Advanced: compare to quote from your bank ?

Top 2 Money Transfer Providers for Spain to Argentina

Provider Amount To Send Fee Exchange Rate Speed
Western Union Western Union EUR €200.00 No Fee 986.0603 more...
Azimo Azimo EUR €200.00 No Fee 990.0851 1-5 days more...
FXcompared Country Guides
Being a member of the single currency eurozone, Spain does not employ currency controls and has completely deregulated all individual and business transactions between residents and non-residents Read More
There are few controls on incoming foreign direct investment (FDI) and transferring money to Argentina, although sending money from Argentina is much more difficult due to numerous restrictions and bu Read More

Send money from Spain to Argentina

Top 2 Money Transfer Providers

Latest prices for transferring money from Spain to Argentina
Exchange Rates as of 24 July 2024, 18:01

Western Union

Est. 1851

The Western Union Company is a financial services and communications company based in the United States.

More InfoLess Info
Amount Received
ARS $197,212.06
No saving vs. banks


Est. 2012

Azimo is an online only provider with a focus on mobile money transfers. They also work with the top global banks and payment providers to ensure the safe delivery of your money and payout globally.

More InfoLess Info
FXcompared Rating
Amount Received
ARS $198,017.01
No saving vs. banks

How to Transfer Money from Spain to Argentina

Spain to Argentina Guide


Spain and Argentina share close cultural ties and a history of steady immigration and emigration between them. It is common for Spanish citizens to send money to Argentina, and vice versa, to pay for travel, relocation costs, education, or for any number of other needs. Currently, there are no restrictions for Spanish citizens who are planning to transfer money from Spain to Argentina.

Visas, work permits and residency

Spanish citizens who wish to live or work in Argentina must apply for the appropriate visa for temporary work or travel stays lasting longer than three months. Argentina issues tourist visas for stays of longer than 90 days, as well as business and temporary residence visas. To determine which is appropriate, it is recommended that Spanish citizens visit their local Argentinian embassy or consulate to determine visa or residence permit requirements.

For short visits lasting less than three months (90 days), Spanish citizens need only show a valid passport (it must be valid for at least six months from the time of arrival in Argentina) to enter the country. For more information about Argentina’s visa and residence requirements, visit the country’s National Immigration Office website.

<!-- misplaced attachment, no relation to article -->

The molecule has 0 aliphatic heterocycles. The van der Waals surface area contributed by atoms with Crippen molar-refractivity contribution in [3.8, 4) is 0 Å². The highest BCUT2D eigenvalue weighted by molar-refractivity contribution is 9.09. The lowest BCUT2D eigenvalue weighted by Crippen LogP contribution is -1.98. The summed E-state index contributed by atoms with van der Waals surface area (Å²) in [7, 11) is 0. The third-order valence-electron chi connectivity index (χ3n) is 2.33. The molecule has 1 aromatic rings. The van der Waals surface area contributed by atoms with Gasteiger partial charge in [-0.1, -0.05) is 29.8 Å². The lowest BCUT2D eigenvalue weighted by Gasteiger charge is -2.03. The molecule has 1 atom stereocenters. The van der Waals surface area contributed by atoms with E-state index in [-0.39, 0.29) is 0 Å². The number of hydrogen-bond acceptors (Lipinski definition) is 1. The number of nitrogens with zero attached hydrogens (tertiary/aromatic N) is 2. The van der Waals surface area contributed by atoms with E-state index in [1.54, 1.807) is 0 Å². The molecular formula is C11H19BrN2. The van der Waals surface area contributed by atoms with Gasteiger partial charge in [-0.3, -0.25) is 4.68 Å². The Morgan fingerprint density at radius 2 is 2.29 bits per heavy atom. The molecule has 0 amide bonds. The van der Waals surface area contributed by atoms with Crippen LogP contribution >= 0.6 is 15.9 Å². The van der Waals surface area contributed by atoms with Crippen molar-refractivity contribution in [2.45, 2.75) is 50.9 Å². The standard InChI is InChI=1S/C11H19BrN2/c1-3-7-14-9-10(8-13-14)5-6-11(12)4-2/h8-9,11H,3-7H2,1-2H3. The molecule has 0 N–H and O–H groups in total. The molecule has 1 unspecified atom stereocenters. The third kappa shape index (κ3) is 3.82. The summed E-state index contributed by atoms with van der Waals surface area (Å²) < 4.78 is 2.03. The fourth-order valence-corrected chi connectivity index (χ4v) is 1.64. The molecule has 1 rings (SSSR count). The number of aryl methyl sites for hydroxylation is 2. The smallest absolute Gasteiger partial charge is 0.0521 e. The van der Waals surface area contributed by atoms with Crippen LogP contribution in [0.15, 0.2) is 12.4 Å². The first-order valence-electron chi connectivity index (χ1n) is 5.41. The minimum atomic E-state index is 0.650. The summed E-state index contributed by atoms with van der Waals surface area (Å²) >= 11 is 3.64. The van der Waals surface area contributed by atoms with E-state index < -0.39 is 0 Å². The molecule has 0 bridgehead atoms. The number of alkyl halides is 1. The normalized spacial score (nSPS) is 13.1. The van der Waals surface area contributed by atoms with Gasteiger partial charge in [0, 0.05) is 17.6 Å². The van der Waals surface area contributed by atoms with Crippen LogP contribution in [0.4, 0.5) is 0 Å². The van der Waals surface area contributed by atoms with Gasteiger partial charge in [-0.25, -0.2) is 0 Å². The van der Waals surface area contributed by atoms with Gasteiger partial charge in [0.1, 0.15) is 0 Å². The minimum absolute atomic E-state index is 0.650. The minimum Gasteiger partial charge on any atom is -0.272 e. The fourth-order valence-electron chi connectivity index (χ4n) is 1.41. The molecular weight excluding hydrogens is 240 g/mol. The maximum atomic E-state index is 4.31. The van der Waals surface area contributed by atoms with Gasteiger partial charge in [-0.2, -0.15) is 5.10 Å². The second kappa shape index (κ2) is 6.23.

Buying property in Argentina

There are a number of steps that need to be followed when purchasing property in Argentina. As a non-resident, it is advisable to work with a licensed real estate agent and/or real estate attorney who is familiar with Argentina’s real estate laws and can guide you through the process.

Once a property has been found, it is customary to start the purchase process by submitting an offer. The offer should state the property price, the closing date of the transaction, the notary public used, and any special conditions that were agreed to between the buyer and seller. An offer is customarily accompanied by a deposit, which can vary but is typically based on a percentage of the property purchase price. If the seller backs out of the agreement at this point, the deposit must be returned (and can be doubled, as a way to impose a fee on the seller for backing out of the agreement).

The intermediary step, the boleto, typically occurs within 15 days of the acceptance of the offer. The seller usually receives from 30% to 50% of the purchase price at this time. During this stage of the process, it is typical for the buyer to begin arrangements to transfer money to Argentina to complete the purchase. Argentinian banks will typically require copies of the seller’s tax returns in order to receive funds into their account.

The final step, the closing (called the escritura), is where the official transfer of deed takes place. The acting notary public must possess the old title deed at this point, and have ensured that the property does not have any debts, liens, or other encumbrances attached to it. The buyer’s presence is not required for the final step. Someone with power of attorney for the buyer may represent them at the escritura.


In Argentina, taxes are imposed at three levels: national, provincial, and municipal. While residents must pay income taxes on all income earned in Argentina as well as outside of the country, non-residents are taxed only on income received within Argentina. Note that an individual who has resided in Argentina for at least 12 months is considered a resident for tax purposes.

Spanish students studying in Argentina

Spanish students who wish to study in Argentina will find a number of resources available through the Argentinian government’s Ministry of Education. Scholarships and grant opportunities are also available. Spanish students will need to apply for and receive a student visa before arrival.